Review

Rebel Moon: Part One – A Child of Fire (2023) Review

Rebel Moon bored the hell out of me. Bored, with a capital “B”. Zack Snyder has made a series of mediocre movies such as Sucker Punch and Army of the Dead. But his latest movie breaks a new record as he hits rock bottom with a so-called epic sci-fi adventure opera that seems like the next big thing.

It was a cross between Star Wars and Seven Samurai, where he even originally pitched his idea to Lucasfilm as a standalone Star Wars movie not connected to the Skywalker saga. It didn’t work out as planned. Snyder went to Warner Bros. twice but got rejected before Netflix agreed to his idea and granted him the budget to film a two-part movie event, with the follow-up titled Rebel Moon – Part Two: The Scargiver slated for an April 2024 release date.

But till then, the first part of Rebel Moon itself is already DOA. The story goes like this: Kora (Sofia Boutella) is a former Imperium soldier with a dark past who has since laid low on the farming planet of Veldt. Everything looks fine at first until the looming arrival of the Imperium ship above the sky. The soldiers led by the sadistic Admiral Atticus Noble (Ed Skrein) demand all the farming village’s harvested grain and he will return in 10 weeks.

To ensure the farmers were doing their jobs, he deployed a small group of soldiers to watch over them. Kora, on the other hand, chooses to leave the place before an incident revolving around an attempted rape of one of the villagers prompted her to kill the soldiers.

Soon, with the help of fellow villager Gunnar (Michiel Huisman), the two set out to assemble a ragtag group of warriors as they journey to multiple locations. This includes smuggler and pilot Kai (Charlie Hunnam), beast-tamer Tarak (Staz Nair), cyborg swordmaster Nemesis (Doona Bae), former Imperium general Titus (Djimon Hounsou) as well as warrior Darrian Bloodaxe (Ray Fisher) and his sister, Devra (Cleopatra Coleman).

Clocking at 134 minutes long, the movie overstays its welcome long before it reaches the end. Everything here screams clichéd as Snyder shamelessly borrowed and ripped off movies from Star Wars and Seven Samurai to Dune, The Lord of the Rings and even at one point, Inglourious Basterds. I don’t mind the lack of originality in a movie as long as it is entertaining enough to keep me invested throughout the running time.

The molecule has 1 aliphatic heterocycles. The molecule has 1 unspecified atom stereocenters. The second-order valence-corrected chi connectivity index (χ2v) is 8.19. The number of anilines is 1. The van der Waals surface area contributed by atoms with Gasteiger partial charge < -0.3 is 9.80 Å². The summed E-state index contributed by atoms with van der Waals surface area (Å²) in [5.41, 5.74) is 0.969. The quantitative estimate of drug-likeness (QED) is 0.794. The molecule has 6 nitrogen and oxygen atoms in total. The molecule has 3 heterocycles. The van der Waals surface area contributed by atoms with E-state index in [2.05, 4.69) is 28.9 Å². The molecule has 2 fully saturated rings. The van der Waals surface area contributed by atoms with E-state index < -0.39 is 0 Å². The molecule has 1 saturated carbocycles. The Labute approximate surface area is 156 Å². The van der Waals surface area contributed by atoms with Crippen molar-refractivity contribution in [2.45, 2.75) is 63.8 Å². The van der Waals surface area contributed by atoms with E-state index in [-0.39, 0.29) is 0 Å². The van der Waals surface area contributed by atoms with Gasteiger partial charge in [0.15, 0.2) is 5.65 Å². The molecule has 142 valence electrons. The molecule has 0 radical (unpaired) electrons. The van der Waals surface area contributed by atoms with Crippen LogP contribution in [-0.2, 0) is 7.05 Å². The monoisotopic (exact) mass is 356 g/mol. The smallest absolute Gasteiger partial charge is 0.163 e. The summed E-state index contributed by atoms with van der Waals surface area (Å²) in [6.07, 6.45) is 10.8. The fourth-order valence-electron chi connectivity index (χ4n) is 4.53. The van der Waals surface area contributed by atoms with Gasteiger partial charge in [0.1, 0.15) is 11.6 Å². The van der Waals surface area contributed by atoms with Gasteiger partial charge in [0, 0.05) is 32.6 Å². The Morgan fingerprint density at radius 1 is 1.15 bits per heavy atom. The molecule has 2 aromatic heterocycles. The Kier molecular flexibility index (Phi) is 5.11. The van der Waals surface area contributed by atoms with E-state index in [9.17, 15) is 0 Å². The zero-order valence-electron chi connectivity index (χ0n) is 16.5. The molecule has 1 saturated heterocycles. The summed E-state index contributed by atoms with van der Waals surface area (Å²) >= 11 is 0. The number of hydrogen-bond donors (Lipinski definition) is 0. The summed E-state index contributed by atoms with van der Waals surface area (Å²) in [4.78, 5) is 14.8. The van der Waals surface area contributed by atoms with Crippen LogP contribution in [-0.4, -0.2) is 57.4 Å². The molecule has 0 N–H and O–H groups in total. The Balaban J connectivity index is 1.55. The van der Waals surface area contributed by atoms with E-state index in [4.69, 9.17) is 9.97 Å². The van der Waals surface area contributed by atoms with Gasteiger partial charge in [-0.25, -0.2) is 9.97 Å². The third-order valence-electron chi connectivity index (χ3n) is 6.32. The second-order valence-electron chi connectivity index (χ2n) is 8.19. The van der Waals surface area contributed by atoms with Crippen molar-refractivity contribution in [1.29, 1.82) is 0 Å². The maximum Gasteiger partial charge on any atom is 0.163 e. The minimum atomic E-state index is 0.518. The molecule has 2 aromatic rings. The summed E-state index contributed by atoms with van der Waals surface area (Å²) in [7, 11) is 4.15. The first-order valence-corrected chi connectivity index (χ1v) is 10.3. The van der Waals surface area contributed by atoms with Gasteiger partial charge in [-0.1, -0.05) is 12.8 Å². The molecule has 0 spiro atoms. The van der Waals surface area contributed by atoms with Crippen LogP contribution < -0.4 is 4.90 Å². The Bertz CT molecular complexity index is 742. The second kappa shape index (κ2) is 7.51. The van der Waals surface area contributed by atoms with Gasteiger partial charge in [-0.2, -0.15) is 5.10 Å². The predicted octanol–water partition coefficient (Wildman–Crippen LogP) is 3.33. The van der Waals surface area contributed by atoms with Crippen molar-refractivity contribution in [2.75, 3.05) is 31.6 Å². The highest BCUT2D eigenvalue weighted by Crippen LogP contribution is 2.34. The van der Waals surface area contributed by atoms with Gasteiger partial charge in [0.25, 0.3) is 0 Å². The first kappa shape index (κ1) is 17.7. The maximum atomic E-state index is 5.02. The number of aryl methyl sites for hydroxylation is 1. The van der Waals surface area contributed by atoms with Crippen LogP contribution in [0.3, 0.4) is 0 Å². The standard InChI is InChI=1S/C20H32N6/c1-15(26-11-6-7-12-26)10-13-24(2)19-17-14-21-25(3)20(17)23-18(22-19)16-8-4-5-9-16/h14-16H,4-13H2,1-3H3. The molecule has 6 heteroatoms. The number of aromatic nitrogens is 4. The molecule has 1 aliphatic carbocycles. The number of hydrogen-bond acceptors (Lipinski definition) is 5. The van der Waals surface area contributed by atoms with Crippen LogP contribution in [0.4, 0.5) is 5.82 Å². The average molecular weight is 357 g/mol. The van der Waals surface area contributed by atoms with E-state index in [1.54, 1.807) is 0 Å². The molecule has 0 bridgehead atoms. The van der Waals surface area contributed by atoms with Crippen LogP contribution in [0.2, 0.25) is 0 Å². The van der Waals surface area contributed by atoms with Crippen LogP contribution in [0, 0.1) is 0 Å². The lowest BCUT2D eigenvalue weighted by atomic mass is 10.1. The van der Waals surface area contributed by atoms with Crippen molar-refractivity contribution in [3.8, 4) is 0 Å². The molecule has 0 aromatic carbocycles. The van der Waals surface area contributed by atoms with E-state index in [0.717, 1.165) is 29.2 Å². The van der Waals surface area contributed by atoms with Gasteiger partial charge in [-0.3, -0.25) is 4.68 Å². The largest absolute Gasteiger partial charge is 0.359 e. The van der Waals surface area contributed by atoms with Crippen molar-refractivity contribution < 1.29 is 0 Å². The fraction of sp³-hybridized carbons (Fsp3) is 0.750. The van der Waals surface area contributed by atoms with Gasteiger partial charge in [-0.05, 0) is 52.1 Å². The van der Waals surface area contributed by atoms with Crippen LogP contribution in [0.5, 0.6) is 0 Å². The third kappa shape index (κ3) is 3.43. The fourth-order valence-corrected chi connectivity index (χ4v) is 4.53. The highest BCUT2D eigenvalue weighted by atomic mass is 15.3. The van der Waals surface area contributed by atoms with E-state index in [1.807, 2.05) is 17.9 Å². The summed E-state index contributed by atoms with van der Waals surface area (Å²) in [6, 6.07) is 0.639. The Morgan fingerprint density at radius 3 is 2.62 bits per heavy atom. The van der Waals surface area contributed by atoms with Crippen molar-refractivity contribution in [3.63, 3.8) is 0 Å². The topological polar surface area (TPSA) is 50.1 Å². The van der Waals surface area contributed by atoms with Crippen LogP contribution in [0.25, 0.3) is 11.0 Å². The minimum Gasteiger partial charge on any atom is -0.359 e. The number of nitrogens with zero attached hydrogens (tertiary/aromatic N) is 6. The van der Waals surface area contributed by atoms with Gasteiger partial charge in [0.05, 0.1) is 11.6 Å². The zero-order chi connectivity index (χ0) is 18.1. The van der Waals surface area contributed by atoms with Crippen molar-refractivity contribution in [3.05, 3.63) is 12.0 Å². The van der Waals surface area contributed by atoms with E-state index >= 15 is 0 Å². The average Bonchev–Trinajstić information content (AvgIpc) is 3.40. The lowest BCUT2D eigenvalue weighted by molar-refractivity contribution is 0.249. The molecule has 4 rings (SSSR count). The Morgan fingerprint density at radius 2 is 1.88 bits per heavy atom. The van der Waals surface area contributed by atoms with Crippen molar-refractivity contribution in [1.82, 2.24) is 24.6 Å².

Ed Skrein in Netflix's "Rebel Moon: Part One - A Child of Fire" (2023)

Too bad that’s barely the case for Rebel Moon – Part One: A Child of Fire. Snyder’s usual stylised slow motion is on full display but his penchant for employing that effect annoys me more than ever. The action sequences have none of the palpable thrills and high-stakes energy while the story, which Snyder also co-wrote alongside Kurt Johnstad and Shay Hatten, is disappointingly bland from the get-go. There are no emotional and dramatic stakes as Snyder’s self-serious direction sucks the life out of the movie.

It doesn’t help either when the protagonist played by the otherwise well-toned and physically fit Sofia Boutella is devoid of any personality. She is nothing more than a depressingly glum former warrior-turned-rebel trying to defend Veldt against the tyrannical Imperium army. It’s hard to care whether her character can make it throughout the journey since the movie strangely forgoes the importance of developing a strong character arc.

The same also goes for the rest of the supporting characters, namely Charlie Hunnam’s cut-rate Han Solo-like Kai while Michiel Huisman disappoints with his feeble supporting turn as Gunnar. Then, there’s the scenery-chewing Ed Skrein, whose antagonist role of Admiral Atticus Noble is trying to ape Christoph Waltz’s Colonel Hans Landa-like role from Inglourious Basterds.

The special effects are a mixed bag, even though the movie does feature some cool creature designs. There’s a brief but well-choreographed action set-piece between Nemesis’ lightsaber-like double swords against the humanoid spider-like alien Harmada played by Jena Malone. Anthony Hopkins, in the meantime, provides an above-average voiceover role as the sympathetic robot Jimmy.

There has been news about the R-rated director’s cut of Rebel Moon – Part One: A Child of Fire, which reportedly contains nearly an additional hour’s worth of footage. Whether or not it would be a better version remains to be seen but for now, what we have here is a colossal misfire that I’m not sure it’s worth waiting for the second part next April.

Rebel Moon – Part One: A Child of Fire is currently streaming on Netflix.